With JoAnne Yates (MIT), I am investigating the role of power and authority in the convergence of the conceptualization and use of the computer within the insurance industry. Even before the computer was commercially available, the insurance industry converged on thinking of the computer as a transaction-processing machine and initial uses of the computer centered on these administrative applications. We explain this homogeneity in terms of how managerial elites from the administrative, accounting, and systems occupations established themselves as cognitive authorities of the computer and then controlled the acquisition and implementation processes. They maintained this conservative conceptualization of the computer by filtering broader institutional understandings of the computer such as cybernetics and AI. This work exposes the important role of inter-occupational struggles within organizations as well as the role of the professional associations in this process of developing an understanding and use of the computer.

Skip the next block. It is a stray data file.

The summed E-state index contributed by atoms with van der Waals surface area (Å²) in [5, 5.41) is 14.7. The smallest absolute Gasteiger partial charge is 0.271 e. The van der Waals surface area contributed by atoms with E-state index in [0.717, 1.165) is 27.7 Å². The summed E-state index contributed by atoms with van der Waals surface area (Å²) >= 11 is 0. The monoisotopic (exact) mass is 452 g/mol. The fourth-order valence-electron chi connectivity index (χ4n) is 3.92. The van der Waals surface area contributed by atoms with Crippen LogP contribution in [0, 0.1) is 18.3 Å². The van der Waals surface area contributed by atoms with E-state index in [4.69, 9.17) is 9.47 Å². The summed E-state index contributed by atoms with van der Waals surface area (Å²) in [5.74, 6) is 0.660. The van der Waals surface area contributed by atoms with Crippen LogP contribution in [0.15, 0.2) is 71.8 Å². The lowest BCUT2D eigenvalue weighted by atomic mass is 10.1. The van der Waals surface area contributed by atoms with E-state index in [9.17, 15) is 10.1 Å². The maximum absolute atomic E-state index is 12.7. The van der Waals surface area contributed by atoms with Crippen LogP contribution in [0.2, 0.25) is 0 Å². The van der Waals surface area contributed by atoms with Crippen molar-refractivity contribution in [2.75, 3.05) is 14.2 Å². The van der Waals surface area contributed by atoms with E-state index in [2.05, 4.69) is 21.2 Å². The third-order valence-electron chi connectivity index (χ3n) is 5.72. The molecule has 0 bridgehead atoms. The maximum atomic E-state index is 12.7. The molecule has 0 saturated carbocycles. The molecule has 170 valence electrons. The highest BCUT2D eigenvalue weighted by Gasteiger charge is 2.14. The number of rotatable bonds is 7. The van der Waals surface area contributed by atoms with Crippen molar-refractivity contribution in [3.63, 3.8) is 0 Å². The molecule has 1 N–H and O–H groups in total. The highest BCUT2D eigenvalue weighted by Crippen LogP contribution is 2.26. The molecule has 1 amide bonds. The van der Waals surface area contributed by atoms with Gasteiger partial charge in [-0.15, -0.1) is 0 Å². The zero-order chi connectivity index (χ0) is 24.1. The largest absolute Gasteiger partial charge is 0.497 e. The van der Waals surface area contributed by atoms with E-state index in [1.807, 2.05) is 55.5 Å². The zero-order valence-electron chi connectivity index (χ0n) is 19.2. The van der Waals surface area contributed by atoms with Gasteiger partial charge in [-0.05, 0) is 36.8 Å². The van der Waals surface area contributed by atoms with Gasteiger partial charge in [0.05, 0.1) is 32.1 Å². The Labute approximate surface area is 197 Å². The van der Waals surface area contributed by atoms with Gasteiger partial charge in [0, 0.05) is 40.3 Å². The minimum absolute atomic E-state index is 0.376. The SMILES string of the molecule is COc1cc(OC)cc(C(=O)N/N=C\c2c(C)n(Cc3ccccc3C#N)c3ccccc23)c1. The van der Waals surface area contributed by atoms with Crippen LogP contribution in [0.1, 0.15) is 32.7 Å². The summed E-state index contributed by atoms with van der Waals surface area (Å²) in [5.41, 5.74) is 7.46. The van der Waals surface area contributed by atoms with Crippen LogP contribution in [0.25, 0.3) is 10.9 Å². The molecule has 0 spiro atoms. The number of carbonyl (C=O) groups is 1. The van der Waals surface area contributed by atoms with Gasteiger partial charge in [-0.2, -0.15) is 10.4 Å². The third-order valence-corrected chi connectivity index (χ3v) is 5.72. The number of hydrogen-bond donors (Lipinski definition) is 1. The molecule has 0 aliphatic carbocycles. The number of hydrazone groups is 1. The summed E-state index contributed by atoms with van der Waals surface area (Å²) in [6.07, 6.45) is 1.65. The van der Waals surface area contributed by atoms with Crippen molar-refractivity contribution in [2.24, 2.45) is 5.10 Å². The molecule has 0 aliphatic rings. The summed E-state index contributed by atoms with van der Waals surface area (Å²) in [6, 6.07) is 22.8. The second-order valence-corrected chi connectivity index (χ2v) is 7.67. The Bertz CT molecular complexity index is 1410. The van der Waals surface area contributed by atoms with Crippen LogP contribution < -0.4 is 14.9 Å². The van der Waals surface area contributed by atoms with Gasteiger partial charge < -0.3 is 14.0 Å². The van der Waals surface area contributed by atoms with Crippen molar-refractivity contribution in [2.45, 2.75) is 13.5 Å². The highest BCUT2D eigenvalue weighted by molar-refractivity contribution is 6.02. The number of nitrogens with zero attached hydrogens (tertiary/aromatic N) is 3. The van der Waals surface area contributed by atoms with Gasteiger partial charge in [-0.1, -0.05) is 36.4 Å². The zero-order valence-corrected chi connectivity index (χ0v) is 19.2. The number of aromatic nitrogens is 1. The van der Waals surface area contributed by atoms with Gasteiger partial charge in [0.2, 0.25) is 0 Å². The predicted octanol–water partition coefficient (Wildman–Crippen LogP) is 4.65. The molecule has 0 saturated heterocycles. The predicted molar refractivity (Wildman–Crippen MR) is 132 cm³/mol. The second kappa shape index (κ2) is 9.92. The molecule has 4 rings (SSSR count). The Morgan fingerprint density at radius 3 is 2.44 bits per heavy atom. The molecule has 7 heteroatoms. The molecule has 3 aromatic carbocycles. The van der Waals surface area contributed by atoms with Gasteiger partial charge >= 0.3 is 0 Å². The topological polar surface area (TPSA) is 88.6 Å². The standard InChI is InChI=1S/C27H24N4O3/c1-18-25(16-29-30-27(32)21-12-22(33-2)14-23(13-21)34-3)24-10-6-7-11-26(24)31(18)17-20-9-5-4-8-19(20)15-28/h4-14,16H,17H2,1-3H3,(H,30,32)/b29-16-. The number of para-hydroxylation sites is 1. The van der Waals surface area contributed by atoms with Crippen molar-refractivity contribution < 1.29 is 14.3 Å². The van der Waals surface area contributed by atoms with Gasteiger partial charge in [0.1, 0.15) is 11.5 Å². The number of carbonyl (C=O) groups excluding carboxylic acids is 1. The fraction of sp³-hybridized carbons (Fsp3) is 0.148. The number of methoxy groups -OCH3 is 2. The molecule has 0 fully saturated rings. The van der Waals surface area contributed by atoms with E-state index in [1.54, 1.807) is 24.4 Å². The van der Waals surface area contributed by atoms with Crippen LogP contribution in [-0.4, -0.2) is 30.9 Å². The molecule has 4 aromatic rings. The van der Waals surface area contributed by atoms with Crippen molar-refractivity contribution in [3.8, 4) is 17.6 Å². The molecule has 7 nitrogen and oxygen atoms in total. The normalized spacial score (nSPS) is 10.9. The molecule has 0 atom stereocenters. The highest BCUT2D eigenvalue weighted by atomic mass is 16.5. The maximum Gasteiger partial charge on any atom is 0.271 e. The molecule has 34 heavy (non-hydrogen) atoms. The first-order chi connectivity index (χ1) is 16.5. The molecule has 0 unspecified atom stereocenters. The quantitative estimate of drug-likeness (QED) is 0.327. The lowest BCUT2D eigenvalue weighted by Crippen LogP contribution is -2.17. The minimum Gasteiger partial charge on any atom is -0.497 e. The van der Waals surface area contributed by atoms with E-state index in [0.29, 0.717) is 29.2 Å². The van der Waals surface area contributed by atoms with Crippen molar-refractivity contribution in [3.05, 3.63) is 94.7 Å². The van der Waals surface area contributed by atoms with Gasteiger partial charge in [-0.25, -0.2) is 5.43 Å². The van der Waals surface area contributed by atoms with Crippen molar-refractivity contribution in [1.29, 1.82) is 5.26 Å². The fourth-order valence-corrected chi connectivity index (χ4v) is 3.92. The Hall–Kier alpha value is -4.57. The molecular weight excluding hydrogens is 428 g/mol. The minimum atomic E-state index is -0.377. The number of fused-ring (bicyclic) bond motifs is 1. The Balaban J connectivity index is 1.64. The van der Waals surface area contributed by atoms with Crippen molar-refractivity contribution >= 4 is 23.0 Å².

Building on the occupational theme, another project investigates how different occupations within the manufacturing industry interpreted and used the computer to expand their authority and jurisdictional control. Unlike insurance, there was no centralized control over the interpretation of the computer within manufacturing. Some occupations, like accounting used it to reinforce existing practices, some like purchasing and marketing were not as interested; whereas, others like production planners and systems men leveraged the computer to try to create new task areas and mobilize the profession. In work with Brayden King (Northwestern) and Greg Liegel (Chicago), we compare the production planners’ and systems men’s strategies as well as their structural position within the occupational system. We argue that groups that are more central to the organization and have more task overlap with other competing occupations are more likely to use a differentiation strategy; whereas, groups that are more peripheral to the organization and have less task overlap will be more inclined to use an integration strategy. Moreover, our historical analysis reveals that the integration strategy, although it appears to be more conciliatory on its surface, has significant transformative potential, inasmuch as it enlists the cooperation of other groups in the new technology’s use, thereby expanding the influence of the peripheral group and potentially altering organizational processes.